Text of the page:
The point of negotiations is “to spend less on the drugs we’re already buying and put the money back into the health system,” said Rachel Sachs, a law professor and expert on drug policy at Washington University in St. Louis.

But what about the ad’s other main point — that Medicare negotiation will result in seniors no longer being able to get their medications?

Since 60 Plus did not return requests for comment, it’s hard to know exactly what it is asserting will come between seniors and their medication.

It’s possible the ad is implying that drugmakers may walk away from the negotiating table if they don’t like the prices the government promotes. But experts said it’s likely a financial penalty would be in place to motivate the companies to work with the government. H.R. 3 proposed an escalating excise tax.

The U.S. has the world’s largest prescription market, so it seems unlikely companies would stop selling drugs here completely, said Stacie Dusetzina, an associate professor of health policy at Vanderbilt University.

And the number of drugs subject to negotiation would probably be a small subset of all drugs on the market, based on the negotiation method that was proposed in H.R. 3.

In real life, the scenario shown in the ad is unlikely to happen, said Joseph Antos, senior fellow in health care policy at the American Enterprise Institute.

“The question of whether a drug would be taken off the market — it’s always a little hard to say and, clearly, that is a possibility,” said Antos. “But it’s much more plausible to say this is the kind of policy that would lead to some new drugs not coming out to the market.”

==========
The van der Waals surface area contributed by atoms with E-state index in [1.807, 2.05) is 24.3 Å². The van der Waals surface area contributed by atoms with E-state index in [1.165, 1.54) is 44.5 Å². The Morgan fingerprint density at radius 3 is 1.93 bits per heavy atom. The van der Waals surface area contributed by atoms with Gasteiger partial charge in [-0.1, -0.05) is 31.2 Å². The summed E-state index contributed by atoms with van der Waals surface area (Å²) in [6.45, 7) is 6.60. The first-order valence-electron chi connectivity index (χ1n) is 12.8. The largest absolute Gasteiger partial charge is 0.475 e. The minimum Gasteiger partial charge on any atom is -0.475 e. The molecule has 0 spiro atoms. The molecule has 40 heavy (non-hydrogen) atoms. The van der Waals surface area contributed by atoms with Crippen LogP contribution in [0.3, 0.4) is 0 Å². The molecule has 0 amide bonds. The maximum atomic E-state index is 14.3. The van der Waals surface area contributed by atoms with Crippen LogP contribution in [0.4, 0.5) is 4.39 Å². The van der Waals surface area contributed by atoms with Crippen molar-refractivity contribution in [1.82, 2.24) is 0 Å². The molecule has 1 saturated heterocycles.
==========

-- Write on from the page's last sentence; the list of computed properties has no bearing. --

That’s an argument often wielded by the pharmaceutical industry.

Evidence suggests there’s a grain of truth in the assessment that lower industry profits results in less research and development, said Paul Van de Water, a senior fellow in health care policy at the Center on Budget and Policy Priorities. But only a grain. For the most part, the drug industry overstates the effect of lost profits.

“A lot of these drugs are what’s known as ‘me-too’ medicines, which means the drugmakers are making small innovations on existing drugs,” said Van de Water. “The loss to Medicare beneficiaries of those types of drugs would be relatively small.”

In a separate analysis, the CBO examined to what extent negotiated drug prices could squeeze the pharmaceutical industry’s R&D capacity. The agency, using a 30-year window, estimated that 59 drugs wouldn’t come to market. That’s against a baseline of about 900 drugs being released per year, said Sachs, which means it would stymie only a tiny fraction of otherwise expected drugs.

Still, some experts say the CBO report can’t precisely predict the future and a loss in profits would have a larger effect on smaller, start-up pharmaceutical companies.

“At the small operations, a scientist thinks they have an insight into some biological process and they attract venture capitalists to develop a drug,” said Antos. “But drug development is a complicated business, and the drug might not make it to market. With less funds for that type of research, that is the part of the drug business most directly affected by the drug pricing policy.”

Why It Matters

The political stakes surrounding the Medicare drug price negotiations are high.

Currently, the idea is seen as a way to help pay for the Democratic-backed health initiatives being discussed as part of the reconciliation bill.